A new effort to save skiers from avalanche deaths launches in Colorado

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Photo: Avalanche danger sign (AP Photo)
An avalanche danger sign closes off a specific area of the woods due to avalanche risk, on Corona Bowl, known for its extreme skiing, at Eldora Mountain Resort, near Nederland, Colo., Wednesday, Feb. 26, 2014.

It's been more than a year since George Dirth died in an avalanche on Parkview Mountain north of Granby. But his mother, Lisa Dirth, struggles with his death every day. And she's not the only one.

"His dog is so needy now, because George didn’t come back," she says. "He doesn’t want to let people out of his sight."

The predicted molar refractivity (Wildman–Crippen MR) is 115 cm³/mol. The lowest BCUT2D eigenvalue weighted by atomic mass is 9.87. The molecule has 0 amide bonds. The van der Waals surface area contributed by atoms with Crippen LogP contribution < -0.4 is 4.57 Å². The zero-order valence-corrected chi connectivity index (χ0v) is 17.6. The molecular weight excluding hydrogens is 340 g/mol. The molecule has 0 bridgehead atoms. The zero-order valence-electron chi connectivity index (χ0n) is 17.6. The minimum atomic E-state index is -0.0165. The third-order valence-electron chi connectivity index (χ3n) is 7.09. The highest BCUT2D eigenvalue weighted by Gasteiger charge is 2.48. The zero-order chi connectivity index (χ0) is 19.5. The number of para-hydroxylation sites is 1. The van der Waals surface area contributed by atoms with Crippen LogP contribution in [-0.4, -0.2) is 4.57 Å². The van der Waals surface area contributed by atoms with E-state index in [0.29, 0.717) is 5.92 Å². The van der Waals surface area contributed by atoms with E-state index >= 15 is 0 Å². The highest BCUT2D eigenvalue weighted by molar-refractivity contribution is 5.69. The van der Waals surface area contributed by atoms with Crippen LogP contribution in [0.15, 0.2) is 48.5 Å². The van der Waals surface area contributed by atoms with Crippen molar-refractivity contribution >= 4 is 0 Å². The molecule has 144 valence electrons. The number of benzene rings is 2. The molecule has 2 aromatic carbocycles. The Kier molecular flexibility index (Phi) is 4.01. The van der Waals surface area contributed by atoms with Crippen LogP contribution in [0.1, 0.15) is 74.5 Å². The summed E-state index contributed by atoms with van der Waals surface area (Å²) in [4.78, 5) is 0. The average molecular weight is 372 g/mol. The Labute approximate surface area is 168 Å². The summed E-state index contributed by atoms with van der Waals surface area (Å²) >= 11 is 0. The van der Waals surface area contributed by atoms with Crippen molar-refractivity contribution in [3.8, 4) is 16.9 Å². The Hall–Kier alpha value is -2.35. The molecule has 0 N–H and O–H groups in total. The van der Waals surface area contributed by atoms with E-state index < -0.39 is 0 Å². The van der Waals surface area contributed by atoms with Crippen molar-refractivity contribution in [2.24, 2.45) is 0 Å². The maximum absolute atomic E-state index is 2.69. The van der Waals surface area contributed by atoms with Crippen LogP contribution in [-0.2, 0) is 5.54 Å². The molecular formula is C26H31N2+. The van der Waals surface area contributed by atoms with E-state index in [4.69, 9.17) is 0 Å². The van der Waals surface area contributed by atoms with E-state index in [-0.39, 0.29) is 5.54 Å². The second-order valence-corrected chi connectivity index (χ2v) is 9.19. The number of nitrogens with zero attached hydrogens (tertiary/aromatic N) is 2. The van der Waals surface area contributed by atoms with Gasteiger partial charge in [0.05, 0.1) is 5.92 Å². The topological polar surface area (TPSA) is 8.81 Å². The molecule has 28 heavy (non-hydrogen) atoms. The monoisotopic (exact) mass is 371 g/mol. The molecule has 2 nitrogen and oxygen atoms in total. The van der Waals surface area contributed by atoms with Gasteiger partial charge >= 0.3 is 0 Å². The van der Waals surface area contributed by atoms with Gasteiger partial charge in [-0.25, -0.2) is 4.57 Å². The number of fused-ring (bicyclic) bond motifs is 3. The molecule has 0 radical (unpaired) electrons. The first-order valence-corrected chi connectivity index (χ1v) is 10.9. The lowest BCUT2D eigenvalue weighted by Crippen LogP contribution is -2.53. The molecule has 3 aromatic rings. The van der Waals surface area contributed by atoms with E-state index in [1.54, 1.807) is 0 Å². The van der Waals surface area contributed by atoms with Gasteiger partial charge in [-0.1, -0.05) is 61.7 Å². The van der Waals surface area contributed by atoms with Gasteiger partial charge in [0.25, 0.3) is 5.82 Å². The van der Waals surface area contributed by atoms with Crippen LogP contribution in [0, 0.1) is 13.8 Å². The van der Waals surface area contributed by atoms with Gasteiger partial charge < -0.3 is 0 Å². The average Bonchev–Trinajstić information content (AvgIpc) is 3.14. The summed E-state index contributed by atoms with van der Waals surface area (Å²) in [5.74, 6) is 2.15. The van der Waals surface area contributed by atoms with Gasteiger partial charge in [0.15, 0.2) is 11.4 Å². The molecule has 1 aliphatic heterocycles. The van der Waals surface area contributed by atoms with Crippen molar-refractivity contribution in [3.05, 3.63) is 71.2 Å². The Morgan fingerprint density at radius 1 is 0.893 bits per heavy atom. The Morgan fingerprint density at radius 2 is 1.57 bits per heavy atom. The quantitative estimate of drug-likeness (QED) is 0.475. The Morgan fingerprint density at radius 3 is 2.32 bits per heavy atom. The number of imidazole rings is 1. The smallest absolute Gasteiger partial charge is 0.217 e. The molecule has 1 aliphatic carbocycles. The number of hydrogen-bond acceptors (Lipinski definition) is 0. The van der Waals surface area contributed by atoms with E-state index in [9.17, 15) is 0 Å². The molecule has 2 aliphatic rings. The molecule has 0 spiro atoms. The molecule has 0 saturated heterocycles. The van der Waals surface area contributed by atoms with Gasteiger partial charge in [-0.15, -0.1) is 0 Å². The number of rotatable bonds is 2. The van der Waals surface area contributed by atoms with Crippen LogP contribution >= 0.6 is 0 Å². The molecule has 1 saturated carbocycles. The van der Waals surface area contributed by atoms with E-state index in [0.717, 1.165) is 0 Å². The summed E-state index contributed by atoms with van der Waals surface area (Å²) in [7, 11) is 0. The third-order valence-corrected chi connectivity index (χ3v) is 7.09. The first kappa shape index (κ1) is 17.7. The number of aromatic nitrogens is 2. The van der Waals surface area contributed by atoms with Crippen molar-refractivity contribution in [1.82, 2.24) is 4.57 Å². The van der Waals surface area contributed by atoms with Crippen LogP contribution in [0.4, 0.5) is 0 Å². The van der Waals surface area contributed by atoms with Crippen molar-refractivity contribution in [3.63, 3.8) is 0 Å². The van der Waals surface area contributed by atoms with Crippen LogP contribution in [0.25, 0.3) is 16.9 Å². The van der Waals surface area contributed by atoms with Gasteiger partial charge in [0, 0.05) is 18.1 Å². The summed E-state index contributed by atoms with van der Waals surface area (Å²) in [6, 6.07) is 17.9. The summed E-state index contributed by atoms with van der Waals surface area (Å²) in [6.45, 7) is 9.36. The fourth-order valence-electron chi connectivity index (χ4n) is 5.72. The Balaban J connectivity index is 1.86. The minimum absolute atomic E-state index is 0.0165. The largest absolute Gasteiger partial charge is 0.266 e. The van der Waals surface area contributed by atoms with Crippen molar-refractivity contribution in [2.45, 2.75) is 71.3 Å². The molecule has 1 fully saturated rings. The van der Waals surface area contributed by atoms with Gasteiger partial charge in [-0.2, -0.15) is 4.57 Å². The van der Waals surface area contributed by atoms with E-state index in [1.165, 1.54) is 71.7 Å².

The number of avalanche deaths in the U.S. has risen dramatically since the 1950s. Experts say that's due at least in part to increased interest in skiing in the backcountry, where there's more fresh snow and less crowds.

So far this year, six people have been killed by avalanches in the West.

In response, the American Institute for Avalanche Research and Education (AIARE), based in Denver, is leading an unprecedented group of ski resorts, gear makers, and avalanche forecasters to try to reduce accidents and fatalities.

The effort is called Project Zero and it is targeting 18-26 year old advanced skiers. The campaign is meant to raise awareness of avalanche risks, provide training on the proper use of avalanche gear, and to increase understanding of when to walk away from a risky situation.